Study shows that pain relievers, barbiturates, and tranquilizers last well beyond set dates
San Francisco, CA -- (SBWIRE) -- 10/22/2012 -- Medications are apparently “just fine” years after their supposed expiration dates pass. Many individuals likely own pain relievers, cough syrups, and sleeping pills that were purchased more than five years ago, and that could still be as potent as needed.
For anyone who has wondered whether or not their medicines really still pack the punch one requires, the California Poison Control System, UC San Francisco, and UC Irvine decided to look into that very issue.
Researchers from both institutes attempted to discover whether or not the effectiveness of eight drugs were still useful long after their expiration dates.
The medications chosen were 28 to 40 years past their official expiration dates. This timeline made sure that the drugs potency was truly put to the test.
15 active ingredients were present in the eight drugs. Researchers could not find potency information for homatropine, which was present in certain drugs. Thus, they analyzed the remaining 14 components.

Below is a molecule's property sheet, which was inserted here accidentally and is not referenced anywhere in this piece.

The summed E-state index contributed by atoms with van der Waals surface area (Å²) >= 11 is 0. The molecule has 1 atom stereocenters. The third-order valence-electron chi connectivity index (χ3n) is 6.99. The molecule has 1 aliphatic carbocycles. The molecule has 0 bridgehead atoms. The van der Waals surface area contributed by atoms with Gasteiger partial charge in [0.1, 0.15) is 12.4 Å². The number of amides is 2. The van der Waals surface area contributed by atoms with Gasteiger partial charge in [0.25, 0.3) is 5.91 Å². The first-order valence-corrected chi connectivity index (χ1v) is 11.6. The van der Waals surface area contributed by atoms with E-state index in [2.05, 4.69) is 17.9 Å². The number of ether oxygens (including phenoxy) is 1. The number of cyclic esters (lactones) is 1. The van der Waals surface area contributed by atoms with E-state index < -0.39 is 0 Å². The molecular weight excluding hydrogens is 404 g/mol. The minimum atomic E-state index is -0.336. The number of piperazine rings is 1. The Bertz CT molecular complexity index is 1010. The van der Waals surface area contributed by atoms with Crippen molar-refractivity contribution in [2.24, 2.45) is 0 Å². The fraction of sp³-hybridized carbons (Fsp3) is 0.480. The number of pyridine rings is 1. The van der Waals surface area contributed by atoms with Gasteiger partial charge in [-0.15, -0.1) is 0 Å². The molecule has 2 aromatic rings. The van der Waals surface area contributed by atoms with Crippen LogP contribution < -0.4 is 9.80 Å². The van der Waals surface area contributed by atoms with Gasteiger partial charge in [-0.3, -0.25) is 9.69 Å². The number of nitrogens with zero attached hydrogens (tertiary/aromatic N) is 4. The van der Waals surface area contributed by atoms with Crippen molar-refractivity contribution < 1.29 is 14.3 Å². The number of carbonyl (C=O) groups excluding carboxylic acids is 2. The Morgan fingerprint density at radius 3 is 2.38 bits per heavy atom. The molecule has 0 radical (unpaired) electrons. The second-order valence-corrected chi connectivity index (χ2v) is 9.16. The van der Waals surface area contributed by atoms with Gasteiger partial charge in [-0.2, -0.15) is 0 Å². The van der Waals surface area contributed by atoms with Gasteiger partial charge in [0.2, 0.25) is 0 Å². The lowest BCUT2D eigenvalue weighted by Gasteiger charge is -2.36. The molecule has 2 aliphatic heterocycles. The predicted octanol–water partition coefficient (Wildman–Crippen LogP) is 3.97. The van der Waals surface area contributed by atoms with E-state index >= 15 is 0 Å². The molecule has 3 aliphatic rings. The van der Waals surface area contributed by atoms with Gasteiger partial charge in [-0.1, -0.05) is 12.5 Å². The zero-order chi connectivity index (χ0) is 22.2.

Tablets and capsules were dissolved and given chemical analysis using a mass spectrometer, which revealed what level of active ingredients remained in each pill or capsule.
Out of the analyzed ingredients, 12 were at suitable concentration to qualify to be potent. The pills that passed the test included Acetaminophen (pain reliever in Tylenol), Codeine (opiate for pain and coughs), Hydrocodone (opiate for moderate pain), Phenacetin (analgesic), caffeine, as well as Chlorpheniramine (antihistamine). Barbiturates and tranquilizers also passed the test as Pentobarbital (barbiturate), Butalbital (barbiturate), Secobarbital (barbiturate), and Meprobamate (tranquilizer) passed the test. Methaqualone, a muscle relaxant, also passed.
Most medications have an expiration within a half-decade after manufacturing. Those dates, however, tend to be set arbitrarily, since the FDA does not require testing for the potency length for most drugs.
The research team was able to come to a rather obvious conclusion as they stated, “Results support the effectiveness of broadly extending expiration dates for many drugs.”
“The most important implication of our study involves the potential cost savings resulting from lengthier product expiration dating,” they added. “Given that Americans currently spend more than $300 billion annually on prescription medications, extending drug expiration dates could yield enormous health care expenditure savings.”
OnlinePharmacy.com (http://www.onlinepharmacy.com/) lets visitors read over information regarding online medication purchasing. Learn about the many drugs that can be purchased online, including male performance, anxiety, stress relief, and pain medications.
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